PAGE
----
CHICAGO - After their 2018-19 season ended last April 9, the Cleveland Cavaliers had until this September 30 to report for the upcoming 2019-20 season.
That's 174 days of free time.
No practices. No team meetings. No flights to and from 26 NBA cities.
Nothing, except maybe a whole lot of Netflix.
Even on hiatus, however, players are prohibited from risky activities identified in a standard NBA contract, which includes "boxing, professional wrestling, motorcycling, moped-riding, auto-racing, sky-diving and hand-gliding."
Outside of those restrictions, they're in for anything.
The sudden surge of free time after months of so little downtime is a scary thought for team owners, executives and coaches because the average age of an NBA player is 26. These kids don't just eat, love and pray when they have six months to burn.
Some will relentlessly pursue the nightlife and catch a cold. Others will dream of being a musician and record a bad rap. A few might get in trouble with the law, while plenty will succumb to the temptation of food and gain unwanted pounds.
There are no such worries for Jordan Clarkson.
Mike Clarkson, Jordan's dad, told me yesterday that his son has had a very busy summer, time spent mostly at Kobe Bryant's Mamba Sports Academy in Newbury, a short 22-minute drive from Jordan's suburban LA crib.
"He's been working extremely hard and staying ready for the 'call of duty.' He looks really good and I can expect he'll have a solid season," Mike relayed via Facebook messenger.
STAYING SHARP AND IN SHAPE. Jordan's 3-point shooting clip dipped from 40.7 percent in 2017-18 to 32.4 percent in 2018-19, so I asked Mike if some extra sauce has been added to the part of the offensive menu.
"Yes, he's worked on all aspects of his game to include shooting from beyond the arc. I'm not concerned with with his 3-point percentage, he'll be fine."
Entering the final year a four-year $50 million contract, one that pays him $13.4 million this 2019-20 campaign, I wondered whether Jordan's representation, Klutch Sports, and the Cavs have opened the lines of communication.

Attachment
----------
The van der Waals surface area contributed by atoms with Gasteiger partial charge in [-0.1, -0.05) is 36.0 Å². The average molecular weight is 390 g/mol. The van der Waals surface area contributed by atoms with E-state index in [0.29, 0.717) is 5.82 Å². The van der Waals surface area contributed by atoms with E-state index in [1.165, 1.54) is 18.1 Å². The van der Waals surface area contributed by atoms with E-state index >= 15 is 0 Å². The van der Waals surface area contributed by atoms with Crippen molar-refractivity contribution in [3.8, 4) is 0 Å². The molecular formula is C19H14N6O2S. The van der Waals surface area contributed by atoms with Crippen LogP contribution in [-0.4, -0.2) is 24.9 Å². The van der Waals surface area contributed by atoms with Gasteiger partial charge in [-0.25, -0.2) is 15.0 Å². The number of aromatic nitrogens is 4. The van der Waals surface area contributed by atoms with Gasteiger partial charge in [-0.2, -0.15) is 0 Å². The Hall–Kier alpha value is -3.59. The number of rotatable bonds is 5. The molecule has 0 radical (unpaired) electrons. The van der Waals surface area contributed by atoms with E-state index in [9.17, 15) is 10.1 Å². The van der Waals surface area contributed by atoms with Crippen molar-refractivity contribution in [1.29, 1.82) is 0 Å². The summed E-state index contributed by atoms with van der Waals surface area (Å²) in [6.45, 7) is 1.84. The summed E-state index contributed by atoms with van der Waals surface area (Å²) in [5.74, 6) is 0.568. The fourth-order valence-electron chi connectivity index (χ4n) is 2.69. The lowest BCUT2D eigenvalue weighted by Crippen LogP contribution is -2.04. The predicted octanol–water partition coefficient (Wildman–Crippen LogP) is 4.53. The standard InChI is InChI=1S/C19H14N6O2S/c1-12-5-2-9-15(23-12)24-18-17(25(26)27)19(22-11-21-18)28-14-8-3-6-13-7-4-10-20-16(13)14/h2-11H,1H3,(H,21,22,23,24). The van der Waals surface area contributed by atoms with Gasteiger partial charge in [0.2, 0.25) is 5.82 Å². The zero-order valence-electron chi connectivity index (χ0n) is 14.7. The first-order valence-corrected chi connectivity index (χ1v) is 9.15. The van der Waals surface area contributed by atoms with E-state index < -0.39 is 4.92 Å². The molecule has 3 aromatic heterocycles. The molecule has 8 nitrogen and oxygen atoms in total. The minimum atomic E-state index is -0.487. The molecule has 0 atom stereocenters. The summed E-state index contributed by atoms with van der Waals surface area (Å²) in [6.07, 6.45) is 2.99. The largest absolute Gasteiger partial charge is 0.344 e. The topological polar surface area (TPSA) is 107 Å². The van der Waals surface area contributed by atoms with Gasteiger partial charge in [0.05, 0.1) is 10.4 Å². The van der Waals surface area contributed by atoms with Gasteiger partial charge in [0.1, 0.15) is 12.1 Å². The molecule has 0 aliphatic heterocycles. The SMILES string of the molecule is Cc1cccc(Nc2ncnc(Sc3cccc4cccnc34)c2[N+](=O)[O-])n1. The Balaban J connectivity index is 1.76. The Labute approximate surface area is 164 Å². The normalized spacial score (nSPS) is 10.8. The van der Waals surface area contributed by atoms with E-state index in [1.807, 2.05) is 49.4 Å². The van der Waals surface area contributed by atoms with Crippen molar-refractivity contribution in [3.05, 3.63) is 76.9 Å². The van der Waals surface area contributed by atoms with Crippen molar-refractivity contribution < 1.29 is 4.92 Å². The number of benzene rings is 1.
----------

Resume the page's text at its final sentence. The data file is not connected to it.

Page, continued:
"Not sure where the Cavs are with respect to contracts talks," Mike revealed while pointing out Jordan's contribution to the team this past season. "He pressed to reduce deficits and kept the Cavs in games while coming off the bench. He's an extremely competitive person."
After the 1998-99 NBA lockout, Shawn Kemp emerged from the 203-day layoff in terrible shape. The Reign Man looked like he swallowed a dirigible and showed up for training camp weighing "close to 315 pounds," said former Cavs GM Wayne Embry in his 2004 autobiography.
Jordan might dine out once in a while. But he won't eat the restaurant.
"He's become more conscious of eating healthier in the offseason and utilized the talents of a full-time chef during the season, "said the elder Clarkson.
SHANGRI-LA. In June 2018, Jordan purchased a newly-built home worth $3.2 million in Woodland Hills.
According to The Los Angeles Times, the modern-rustic palace has folding glass doors, a sprawling 5,800 square feet of living space, a double-island kitchen, a home theater, an office, five bedrooms and six bathrooms, a saltwater swimming pool and a barbecue pavilion.
"He's spent some time relaxing in with family and friends this summer," Mike said.
Jordan's also spent time allowing himself a little luxury by way of ink art. As a tribute to Nipsy Hussle, Jordan has the image of the slain rapper tattooed on his left arm courtesy of celebrity artist Steve Wiebe.
Other than that, JC's routine is productively predictable.
Workout. Hydrate, Eat healthy. And them more workouts.
It's cycle diligently repeated since April until he heads off the Cleveland.
The NBA is serious business and Jordan Clarkson is treating the offseason exactly as such.